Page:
Carl Sagan's famous quote, "We are all star stuff," is important to keep in mind when hearing that scientists have just indirectly observed, for the first time ever, the very first stars born in the universe's past. Sagan's quote reminds us that these scientists haven't only glimpsed the first stars ever ignited, but have also given us insight into our most ancient origins as living creatures.
The detection of the very first stars was published in the journal Nature (via The Guardian) and made by a group of scientists from MIT, Arizona State University, and the University of Colorado at Boulder, using a radio antenna about the size of a dining table planted right here on terra firma in an Australian desert. Even though the radio antenna is "coupled with an exquisitely sensitive receiver," it still basically looks like something you could build with a parent out in the backyard.
In terms of how the antenna was able to identify the very first stars, that all comes down to the way the ultraviolet light from the first stars was absorbed by the very cold clouds of hydrogen surrounding them. In other words, the scientists weren't directly detecting the light emitted by the stars, they were measuring the hydrogen's absorption of surrounding radio waves (left over from the big bang) after being hit by the UV light coming from the stars that had just "turned on" (become enormous balls of plasma powered by nuclear fusion reactions at their cores).
Detecting that absorption of radio waves in the primordial hydrogen clouds was extraordinarily difficult, however, due to the immense amount of electromagnetic radiation propagating throughout the universe; to the point where, according to the speaker in the above video, "Finding the impact of the first stars in that cacophony... [was] like trying to hear the flap of a hummingbird's wing from inside a hurricane."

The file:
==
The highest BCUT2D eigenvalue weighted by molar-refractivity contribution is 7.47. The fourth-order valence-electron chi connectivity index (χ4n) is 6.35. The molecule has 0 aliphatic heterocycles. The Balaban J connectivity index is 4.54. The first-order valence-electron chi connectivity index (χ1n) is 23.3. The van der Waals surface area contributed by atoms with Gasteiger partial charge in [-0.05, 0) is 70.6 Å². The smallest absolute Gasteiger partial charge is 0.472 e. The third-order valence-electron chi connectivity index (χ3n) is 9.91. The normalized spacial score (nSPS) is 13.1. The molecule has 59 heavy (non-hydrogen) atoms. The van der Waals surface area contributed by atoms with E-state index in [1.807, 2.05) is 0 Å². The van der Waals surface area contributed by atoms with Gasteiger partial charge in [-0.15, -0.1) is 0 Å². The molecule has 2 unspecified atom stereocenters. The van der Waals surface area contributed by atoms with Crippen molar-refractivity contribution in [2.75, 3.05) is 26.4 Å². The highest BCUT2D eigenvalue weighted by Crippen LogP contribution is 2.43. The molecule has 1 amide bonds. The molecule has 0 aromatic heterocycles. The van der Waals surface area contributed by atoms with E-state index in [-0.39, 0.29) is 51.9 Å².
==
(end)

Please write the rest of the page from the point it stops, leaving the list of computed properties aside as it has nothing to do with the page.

The hydrogen clouds' absorption of the surrounding radio waves was detected however, and now these scientists say that the first stars probably emerged around 180 million years after the big bang.
As a massive side note to the findings, it seems that the hydrogen gas was much cooler than scientists originally theorized. As Rennan Barkana, an astrophysicist at Tel Aviv University, says in a related paper published in Nature, this could be due to its interacting with much colder dark matter. So on top of observing the first stars ever, these findings may have also just given us a new way of studying dark matter.
“This is a huge milestone,” said Judd Bowman, the astronomer from Arizona State University who led the research effort. “If you really look at our cosmic origins as humans, what are all the events in the universe that had to happen for us to be there? The first rung in that ladder is these first stars.”
Here's a little more Carl too, just as a reminder of how profound all of this is:
What do you think about this indirect observation of the first stars in the universe? Let us know your stellar thoughts in the comments below!
Images: National Science Foundation
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